An automated ‘cells-to-peptides’ sample preparation workflow for high-throughput, quantitative proteomic assays of microbes
Chen Y, Guenther JM, Gin JW, Chan LJG, Costello Z, Ogorzalek TL, Tran HM, Blake-Hedges JM, Keasling JD, Adams PD, Garcia Martin H, Hillson NJ, Petzold CJ. An automated ‘cells-to-peptides’ sample preparation workflow for high-throughput, quantitative proteomic assays of microbes. J Proteome Res [Internet]. 2019 Aug 22; Available from: https://doi.org/10.1021/acs.jproteome.9b00455
- Organism: Escherichia coli, Saccharomyces cerevisiae, Pseudomonas putida KT2440, Rhodosporidium toruloides
- Instrument: 6460 Triple Quadrupole LC/MS
Automation, Sample preparation, Proteomics, Bacteria, Fungi, Microbes, Biotechnology, High-throughput
- Lab head:
Mass spectrometry–based quantitative proteomic analysis has proven valuable for clinical and biotechnology related research and development. Driving this value have been improvements in the sensitivity, resolution, and robustness of mass analyzers. However, manual sample preparation protocols are often a bottleneck for sample throughput and can lead to poor reproducibility, especially for applications where thousands of samples per month must be analyzed. To alleviate these issues, we developed a ‘cells-to-peptides’ automated workflow for Gram-negative bacteria and fungi that includes cell lysis, protein precipitation, resuspension, quantification, normalization, and tryptic digestion. The workflow takes two hours to process 96 samples from cell pellets to the initiation of the tryptic digestion step and can process 384 samples in parallel. We measured the efficiency of protein extraction from various amounts of cell biomass and optimized the process for standard liquid chromatography-mass spectrometry systems. The automated workflow was tested by preparing 96 E. coli samples and quantifying over 600 peptides that resulted in a median coefficient of variation of 15.8%. Similar technical variance was observed for three other organisms as measured by highly-multiplexed LC-SRM-MS acquisition methods. These results show that this automated sample preparation workflow provides robust, reproducible proteomic samples for high-throughput applications.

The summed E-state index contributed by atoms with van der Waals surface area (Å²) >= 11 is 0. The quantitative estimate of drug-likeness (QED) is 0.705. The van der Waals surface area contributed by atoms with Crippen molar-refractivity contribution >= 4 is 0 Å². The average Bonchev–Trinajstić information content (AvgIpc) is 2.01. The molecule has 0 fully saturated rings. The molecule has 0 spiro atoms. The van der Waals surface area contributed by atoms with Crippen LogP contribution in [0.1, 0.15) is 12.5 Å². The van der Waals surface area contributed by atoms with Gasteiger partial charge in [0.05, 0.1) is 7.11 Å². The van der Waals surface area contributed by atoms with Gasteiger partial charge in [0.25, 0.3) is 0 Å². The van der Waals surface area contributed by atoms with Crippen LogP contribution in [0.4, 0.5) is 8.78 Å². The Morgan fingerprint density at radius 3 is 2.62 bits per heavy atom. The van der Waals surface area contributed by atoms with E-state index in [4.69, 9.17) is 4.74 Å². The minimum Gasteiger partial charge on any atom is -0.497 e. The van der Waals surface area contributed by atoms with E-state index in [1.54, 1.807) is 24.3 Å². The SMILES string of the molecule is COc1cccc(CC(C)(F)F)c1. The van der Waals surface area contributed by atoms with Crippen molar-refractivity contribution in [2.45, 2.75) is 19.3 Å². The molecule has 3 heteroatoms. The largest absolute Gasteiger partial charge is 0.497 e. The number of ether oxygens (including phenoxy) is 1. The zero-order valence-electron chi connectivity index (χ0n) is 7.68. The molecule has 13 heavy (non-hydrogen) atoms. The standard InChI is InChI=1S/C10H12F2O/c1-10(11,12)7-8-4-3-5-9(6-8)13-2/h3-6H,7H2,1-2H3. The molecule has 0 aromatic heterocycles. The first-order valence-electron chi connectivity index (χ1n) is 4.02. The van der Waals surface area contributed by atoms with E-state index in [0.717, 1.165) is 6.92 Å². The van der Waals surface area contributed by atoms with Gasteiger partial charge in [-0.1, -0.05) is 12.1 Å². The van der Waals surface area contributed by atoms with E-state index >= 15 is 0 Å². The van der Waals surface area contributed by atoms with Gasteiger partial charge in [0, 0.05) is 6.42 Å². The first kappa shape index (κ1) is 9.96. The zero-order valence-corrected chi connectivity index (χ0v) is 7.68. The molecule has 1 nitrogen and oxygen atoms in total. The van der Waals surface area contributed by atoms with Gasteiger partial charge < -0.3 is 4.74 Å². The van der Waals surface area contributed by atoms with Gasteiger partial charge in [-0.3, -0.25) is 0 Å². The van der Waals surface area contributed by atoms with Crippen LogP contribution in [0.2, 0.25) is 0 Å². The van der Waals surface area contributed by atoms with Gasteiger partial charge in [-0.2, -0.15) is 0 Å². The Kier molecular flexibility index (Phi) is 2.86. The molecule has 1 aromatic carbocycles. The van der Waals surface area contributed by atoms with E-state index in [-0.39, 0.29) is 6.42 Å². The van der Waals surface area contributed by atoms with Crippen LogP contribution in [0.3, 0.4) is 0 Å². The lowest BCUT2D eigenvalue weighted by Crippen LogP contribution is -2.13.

Targeted SRM methods were developed with the assistance of in-house built spectral libraries of the microbes. SRM selection criteria excluded peptides with Met/Cys residues, tryptic peptides followed by additional cut sites (KK/RR), and peptides with proline adjacent to K/R cut sites. All possible doubly charged peptides were screened for y-series ions to establish the peptide identity and the most sensitive transitions. The SRM targeted proteomic assays were performed on an Agilent 6460QQQ mass spectrometer system coupled with an Agilent 1290 UHPLC system (Agilent Technologies, Santa Clara, CA). Mobile phase A consisted of 0.1% FA (Thermo Scientific) in LC-MS grade water (Burdick & Jackson, Muskegon, MI), and mobile phase B consisted of 0.1% FA in LC-MS grade acetonitrile (Burdick & Jackson). Twenty (20) µg peptides were separated on an Ascentis Express Peptide C18 column [2.7-mm particle size, 160-Å pore size, 5-cm length × 2.1-mm inside diameter (ID), coupled to a 5-mm × 2.1-mm ID guard column with the same particle and pore size, operating at 60°C; Sigma-Aldrich, St. Louis, MO] operating at a flow rate of 0.4 ml/min via gradients depending on the purpose of our investigations. To comprehensively evaluate the variance of automated sample preparation platform for microorganism we investigated, highly multiplexed assays that target hundreds of peptides were developed in either a single, scheduled 25 minute-gradient UHPLC-SRM-MS analysis for E. coli or a single, scheduled 30 minute-gradient UHPLC-SRM-MS analysis for the other three microorganisms. For the 25 minutes LC run, peptides were loaded to the column equilibrated with 5% B and hold for 0.6 minutes, followed by a linear gradient elution to 35% B over 20.4 minutes. The column was washed at 80% B for two minutes, and then equilibrated to 5% B for 1.5 minutes before loading next sample. For the 30 minutes LC run, peptides were loaded to the column equilibrated with 4% B and hold for 1 minutes, followed by a linear gradient elution to 40% B over 20 minutes. The column was washed at 90% B for 2 minutes, and then equilibrated to 4% B for 4 minutes before loading next sample.
Escherichia coli strain BW25113 (JPUB_001327), Saccharomyces cerevisiae S288C (JPUB_013514), Rhodosporidium toruloides NP11 (JPUB_012600), and Pseudomonas putida KT2440 (JPUB_012605) were cultured in house under the following conditions. For shake flask culturing at 200 RPM, E. coli and P. putida strains were grown for 24 hours in Luria broth (LB) medium at 37 °C and 30 °C respectively. S. cerevisiae and Rhodosporidium toruloides strains were grown overnight in YPD medium at 30ºC. Cells were distributed to 96 well plate format and harvested by centrifugation. Cell pellets were frozen at -80 °C until further processing either with the automated sample preparation workflow or manually.
Created on 6/7/19, 3:13 PM